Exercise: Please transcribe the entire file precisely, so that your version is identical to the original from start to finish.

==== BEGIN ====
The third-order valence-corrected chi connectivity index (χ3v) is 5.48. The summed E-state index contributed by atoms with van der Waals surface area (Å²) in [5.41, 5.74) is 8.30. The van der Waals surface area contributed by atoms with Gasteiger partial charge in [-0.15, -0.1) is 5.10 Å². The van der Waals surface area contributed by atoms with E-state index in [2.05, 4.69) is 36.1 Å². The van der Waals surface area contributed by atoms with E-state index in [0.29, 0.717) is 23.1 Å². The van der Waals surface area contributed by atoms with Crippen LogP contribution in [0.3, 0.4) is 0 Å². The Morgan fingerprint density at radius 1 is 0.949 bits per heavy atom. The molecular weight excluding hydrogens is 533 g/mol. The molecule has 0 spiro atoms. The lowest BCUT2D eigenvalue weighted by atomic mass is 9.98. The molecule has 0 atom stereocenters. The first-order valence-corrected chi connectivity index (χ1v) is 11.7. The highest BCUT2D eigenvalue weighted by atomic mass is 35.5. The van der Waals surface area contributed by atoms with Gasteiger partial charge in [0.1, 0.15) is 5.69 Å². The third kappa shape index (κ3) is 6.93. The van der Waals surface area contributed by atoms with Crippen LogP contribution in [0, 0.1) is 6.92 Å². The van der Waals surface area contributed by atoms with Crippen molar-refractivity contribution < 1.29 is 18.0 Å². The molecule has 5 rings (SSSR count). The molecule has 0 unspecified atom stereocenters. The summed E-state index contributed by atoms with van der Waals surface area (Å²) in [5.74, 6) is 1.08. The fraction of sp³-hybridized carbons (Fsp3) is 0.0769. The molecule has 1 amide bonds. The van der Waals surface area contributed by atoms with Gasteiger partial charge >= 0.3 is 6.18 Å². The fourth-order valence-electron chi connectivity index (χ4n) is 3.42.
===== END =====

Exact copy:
The third-order valence-corrected chi connectivity index (χ3v) is 5.48. The summed E-state index contributed by atoms with van der Waals surface area (Å²) in [5.41, 5.74) is 8.30. The van der Waals surface area contributed by atoms with Gasteiger partial charge in [-0.15, -0.1) is 5.10 Å². The van der Waals surface area contributed by atoms with E-state index in [2.05, 4.69) is 36.1 Å². The van der Waals surface area contributed by atoms with E-state index in [0.29, 0.717) is 23.1 Å². The van der Waals surface area contributed by atoms with Crippen LogP contribution in [0.3, 0.4) is 0 Å². The Morgan fingerprint density at radius 1 is 0.949 bits per heavy atom. The molecular weight excluding hydrogens is 533 g/mol. The molecule has 0 spiro atoms. The lowest BCUT2D eigenvalue weighted by atomic mass is 9.98. The molecule has 0 atom stereocenters. The first-order valence-corrected chi connectivity index (χ1v) is 11.7. The highest BCUT2D eigenvalue weighted by atomic mass is 35.5. The van der Waals surface area contributed by atoms with Gasteiger partial charge in [0.1, 0.15) is 5.69 Å². The third kappa shape index (κ3) is 6.93. The van der Waals surface area contributed by atoms with Crippen LogP contribution in [0, 0.1) is 6.92 Å². The van der Waals surface area contributed by atoms with Crippen molar-refractivity contribution < 1.29 is 18.0 Å². The molecule has 5 rings (SSSR count). The molecule has 0 unspecified atom stereocenters. The summed E-state index contributed by atoms with van der Waals surface area (Å²) in [5.74, 6) is 1.08. The fraction of sp³-hybridized carbons (Fsp3) is 0.0769. The molecule has 1 amide bonds. The van der Waals surface area contributed by atoms with Gasteiger partial charge >= 0.3 is 6.18 Å². The fourth-order valence-electron chi connectivity index (χ4n) is 3.42.